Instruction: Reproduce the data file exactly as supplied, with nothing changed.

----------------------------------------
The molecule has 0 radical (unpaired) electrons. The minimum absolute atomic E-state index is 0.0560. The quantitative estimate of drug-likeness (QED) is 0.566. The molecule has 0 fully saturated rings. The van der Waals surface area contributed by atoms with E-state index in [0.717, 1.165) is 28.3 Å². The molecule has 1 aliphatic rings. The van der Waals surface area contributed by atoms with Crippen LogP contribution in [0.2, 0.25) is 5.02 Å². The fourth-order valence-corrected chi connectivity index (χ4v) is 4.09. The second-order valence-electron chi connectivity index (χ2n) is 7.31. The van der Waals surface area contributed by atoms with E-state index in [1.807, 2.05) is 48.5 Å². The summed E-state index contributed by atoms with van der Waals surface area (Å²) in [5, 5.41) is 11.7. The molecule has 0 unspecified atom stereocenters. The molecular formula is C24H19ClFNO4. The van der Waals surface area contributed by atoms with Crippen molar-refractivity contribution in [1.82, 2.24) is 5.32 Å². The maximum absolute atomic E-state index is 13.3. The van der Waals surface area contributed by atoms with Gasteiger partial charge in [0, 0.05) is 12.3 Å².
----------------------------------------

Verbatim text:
The molecule has 0 radical (unpaired) electrons. The minimum absolute atomic E-state index is 0.0560. The quantitative estimate of drug-likeness (QED) is 0.566. The molecule has 0 fully saturated rings. The van der Waals surface area contributed by atoms with E-state index in [0.717, 1.165) is 28.3 Å². The molecule has 1 aliphatic rings. The van der Waals surface area contributed by atoms with Crippen LogP contribution in [0.2, 0.25) is 5.02 Å². The fourth-order valence-corrected chi connectivity index (χ4v) is 4.09. The second-order valence-electron chi connectivity index (χ2n) is 7.31. The van der Waals surface area contributed by atoms with E-state index in [1.807, 2.05) is 48.5 Å². The summed E-state index contributed by atoms with van der Waals surface area (Å²) in [5, 5.41) is 11.7. The molecule has 0 unspecified atom stereocenters. The molecular formula is C24H19ClFNO4. The van der Waals surface area contributed by atoms with Crippen molar-refractivity contribution in [1.82, 2.24) is 5.32 Å². The maximum absolute atomic E-state index is 13.3. The van der Waals surface area contributed by atoms with Gasteiger partial charge in [0, 0.05) is 12.3 Å².